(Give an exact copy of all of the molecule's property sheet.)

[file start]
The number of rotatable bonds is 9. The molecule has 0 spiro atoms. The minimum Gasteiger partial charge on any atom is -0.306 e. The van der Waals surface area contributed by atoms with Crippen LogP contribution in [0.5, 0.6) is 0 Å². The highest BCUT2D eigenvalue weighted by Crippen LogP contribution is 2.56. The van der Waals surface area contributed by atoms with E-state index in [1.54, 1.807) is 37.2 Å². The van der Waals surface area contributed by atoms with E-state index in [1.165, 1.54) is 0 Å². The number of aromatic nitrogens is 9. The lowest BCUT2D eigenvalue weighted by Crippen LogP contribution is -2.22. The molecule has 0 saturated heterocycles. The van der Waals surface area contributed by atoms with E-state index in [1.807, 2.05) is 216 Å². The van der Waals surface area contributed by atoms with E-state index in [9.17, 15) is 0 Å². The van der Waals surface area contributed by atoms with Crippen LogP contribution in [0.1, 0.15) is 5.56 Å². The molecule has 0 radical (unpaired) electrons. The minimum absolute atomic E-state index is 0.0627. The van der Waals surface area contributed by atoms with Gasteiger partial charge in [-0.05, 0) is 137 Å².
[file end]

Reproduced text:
The number of rotatable bonds is 9. The molecule has 0 spiro atoms. The minimum Gasteiger partial charge on any atom is -0.306 e. The van der Waals surface area contributed by atoms with Crippen LogP contribution in [0.5, 0.6) is 0 Å². The highest BCUT2D eigenvalue weighted by Crippen LogP contribution is 2.56. The van der Waals surface area contributed by atoms with E-state index in [1.54, 1.807) is 37.2 Å². The van der Waals surface area contributed by atoms with E-state index in [1.165, 1.54) is 0 Å². The number of aromatic nitrogens is 9. The lowest BCUT2D eigenvalue weighted by Crippen LogP contribution is -2.22. The molecule has 0 saturated heterocycles. The van der Waals surface area contributed by atoms with E-state index in [1.807, 2.05) is 216 Å². The van der Waals surface area contributed by atoms with E-state index in [9.17, 15) is 0 Å². The van der Waals surface area contributed by atoms with Crippen LogP contribution in [0.1, 0.15) is 5.56 Å². The molecule has 0 radical (unpaired) electrons. The minimum absolute atomic E-state index is 0.0627. The van der Waals surface area contributed by atoms with Gasteiger partial charge in [-0.05, 0) is 137 Å².